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Tag Archives: marches

Brittany……the Wild West of France

After several days in Paris we took the fast TGV train to Brest, a city near the far west coast of France. It was a 3 hour luxurious ride in a smooth running train that sped up to 120 mph!

In Brest we took a cab to the airport and picked up our rental car, a Renault Kadjar. We rented through the Renault Euro Drive program which is much less expensive than your typical rentals and they provide a brand new reliable car! This was our vehicle for the next 7 weeks.

We spent 5 days in Lanildut, a coastal town where fishing and seaweed harvesting are prolific. The walks along the rugged coastline and drives to other coastal towns were thrilling.

Here’s a photo of our Homeaway rental in Lanildut. The style and size is typical Breton, but it’s new, built in the 1970s.

It had a charming artistic decor

Here’s a view of the sea

Notice the seaweed and the low tide. The seaweed is harvested in this area and used in food products and in the health and beauty products.

La Pointe Saint-Mathieu is an eerie open air abbey ruin on the coast


Beautiful stone homes like these

The prehistoric menhirs and dolmen are found throughout the area

Lanildut has beautiful walking paths

Coastal views at low tide


I’ll start with crepes. They are popular in Brittany and Normandy. You’ll find people making crepes at the markets and in cafes. They stack them up and the locals buy them by the bunch at the markets. You’ll even see them factory made wrapped in plastic in the grocery stores.

The light brown colored buckwheat crepe is served with savory foods and the light flour crepes are for dessert fillings. People buy a crepe at the market with a bit of filling in it, wrapped in paper, and walk around the market. Even in the cold and blowing rain, they walk and eat their crepes, usually filled with a little butter and sugar or Nutella. Or plain, as you like!

At a cafe this buckwheat crepe filled with a little cheese is folded into a square and placed over plain lettuce. Voila!

Boulangeries and patisseries are in every little town in Brittany. This is France though it has a British feel. A favorite Breton pastry is called Far Breton. It is similar to flan, but does not have a pastry crust. It’s also very similar to a Scandinavian breakfast food called Aggkaka. Far is made of a batter of eggs, milk, flour and a little bit of sugar, as is Aggkaka. The difference is Far batter is refrigerated a few hours. Then it is poured into a baking pan, baked, cooled and cut in squares. Sometimes prunes, raisins or apples are added to the batter.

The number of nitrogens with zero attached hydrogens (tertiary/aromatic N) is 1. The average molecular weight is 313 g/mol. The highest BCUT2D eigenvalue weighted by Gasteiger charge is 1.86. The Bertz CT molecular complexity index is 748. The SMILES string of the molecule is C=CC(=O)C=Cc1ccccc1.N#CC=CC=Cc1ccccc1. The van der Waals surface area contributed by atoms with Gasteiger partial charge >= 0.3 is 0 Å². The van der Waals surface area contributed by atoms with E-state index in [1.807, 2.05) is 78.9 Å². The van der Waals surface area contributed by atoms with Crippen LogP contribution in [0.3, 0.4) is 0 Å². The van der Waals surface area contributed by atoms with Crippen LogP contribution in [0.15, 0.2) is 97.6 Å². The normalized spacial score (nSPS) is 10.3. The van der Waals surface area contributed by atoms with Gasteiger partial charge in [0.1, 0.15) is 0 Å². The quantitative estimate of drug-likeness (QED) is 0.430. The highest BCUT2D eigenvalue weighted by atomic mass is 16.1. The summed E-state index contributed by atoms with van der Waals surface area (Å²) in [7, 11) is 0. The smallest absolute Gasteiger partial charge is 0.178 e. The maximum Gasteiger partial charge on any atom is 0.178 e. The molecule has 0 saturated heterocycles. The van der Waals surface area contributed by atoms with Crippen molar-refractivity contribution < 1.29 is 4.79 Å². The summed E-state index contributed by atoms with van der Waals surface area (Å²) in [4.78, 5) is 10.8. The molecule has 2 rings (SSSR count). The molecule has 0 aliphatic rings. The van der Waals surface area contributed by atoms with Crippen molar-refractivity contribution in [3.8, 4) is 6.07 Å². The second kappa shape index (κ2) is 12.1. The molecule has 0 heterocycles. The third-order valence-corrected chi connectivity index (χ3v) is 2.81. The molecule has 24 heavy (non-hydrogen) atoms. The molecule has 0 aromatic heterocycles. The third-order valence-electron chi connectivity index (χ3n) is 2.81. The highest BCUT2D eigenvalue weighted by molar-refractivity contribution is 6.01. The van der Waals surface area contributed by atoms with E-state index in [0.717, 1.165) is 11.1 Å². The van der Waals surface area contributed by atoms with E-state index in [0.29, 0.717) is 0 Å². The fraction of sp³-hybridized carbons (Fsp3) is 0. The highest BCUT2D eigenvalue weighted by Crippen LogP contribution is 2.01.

Here is the traditional Far Breton with prunes. This one is very thick and high

Here’s other Fars that aren’t as thick, which we saw more often. Notice the different sizes of the whole Fars which are baked in different sizes of baking pans.

This Far Breton has apples

Another pastry popular in Brittany is Gateau Breton. It’s very rich and made with lots of butter. Breizh means Breton or Brittany or Bretagne. This region has Celtic roots and uses the Celtic language.

The cake above and below is the Breton cake that is made with butter and lots of sugar. It’s very rich and crispy.

Other pastries in Brittany you also find all over France. Such as the almond croissant and the raisin swirled pastry below

Here is a view of some of the other fancy pastries in the shops

One of our favorite lunches was the pizza like squares at the patisserie


The farm market in St-Renen offered many food options including takeaway prepared foods. Here we bought escargot that were farm raised and prepared with a butter garlic mixture, placed back in each shell ready to heat in our oven at home

This vendor roasted potatoes over a wood fire and then added a variety of different toppings all layered over cream, ready to heat up at home


Big trays of potato gratin were popular. You could buy any amount. All had cheese and cream. Some also added ham

Fish and shell fish of course. Crabs and oysters too!


The fresh produce was colorful! The French most all have leeks in their baskets. Turnips and celery root are common purchases too!